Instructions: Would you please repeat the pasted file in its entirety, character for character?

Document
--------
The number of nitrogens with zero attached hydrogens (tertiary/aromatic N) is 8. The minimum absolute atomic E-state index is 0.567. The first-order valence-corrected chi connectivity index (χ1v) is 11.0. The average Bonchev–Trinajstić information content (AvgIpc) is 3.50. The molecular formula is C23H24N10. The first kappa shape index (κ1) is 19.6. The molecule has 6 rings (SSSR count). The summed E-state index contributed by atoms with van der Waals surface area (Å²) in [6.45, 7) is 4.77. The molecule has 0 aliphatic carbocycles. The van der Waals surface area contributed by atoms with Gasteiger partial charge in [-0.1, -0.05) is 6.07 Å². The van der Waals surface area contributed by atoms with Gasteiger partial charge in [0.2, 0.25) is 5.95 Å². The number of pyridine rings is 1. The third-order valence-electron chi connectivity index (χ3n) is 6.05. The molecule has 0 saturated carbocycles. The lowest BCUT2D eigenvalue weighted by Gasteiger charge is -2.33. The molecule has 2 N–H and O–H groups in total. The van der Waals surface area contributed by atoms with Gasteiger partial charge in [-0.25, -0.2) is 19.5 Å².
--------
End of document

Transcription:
The number of nitrogens with zero attached hydrogens (tertiary/aromatic N) is 8. The minimum absolute atomic E-state index is 0.567. The first-order valence-corrected chi connectivity index (χ1v) is 11.0. The average Bonchev–Trinajstić information content (AvgIpc) is 3.50. The molecular formula is C23H24N10. The first kappa shape index (κ1) is 19.6. The molecule has 6 rings (SSSR count). The summed E-state index contributed by atoms with van der Waals surface area (Å²) in [6.45, 7) is 4.77. The molecule has 0 aliphatic carbocycles. The van der Waals surface area contributed by atoms with Gasteiger partial charge in [-0.1, -0.05) is 6.07 Å². The van der Waals surface area contributed by atoms with Gasteiger partial charge in [0.2, 0.25) is 5.95 Å². The number of pyridine rings is 1. The third-order valence-electron chi connectivity index (χ3n) is 6.05. The molecule has 0 saturated carbocycles. The lowest BCUT2D eigenvalue weighted by Gasteiger charge is -2.33. The molecule has 2 N–H and O–H groups in total. The van der Waals surface area contributed by atoms with Gasteiger partial charge in [-0.25, -0.2) is 19.5 Å².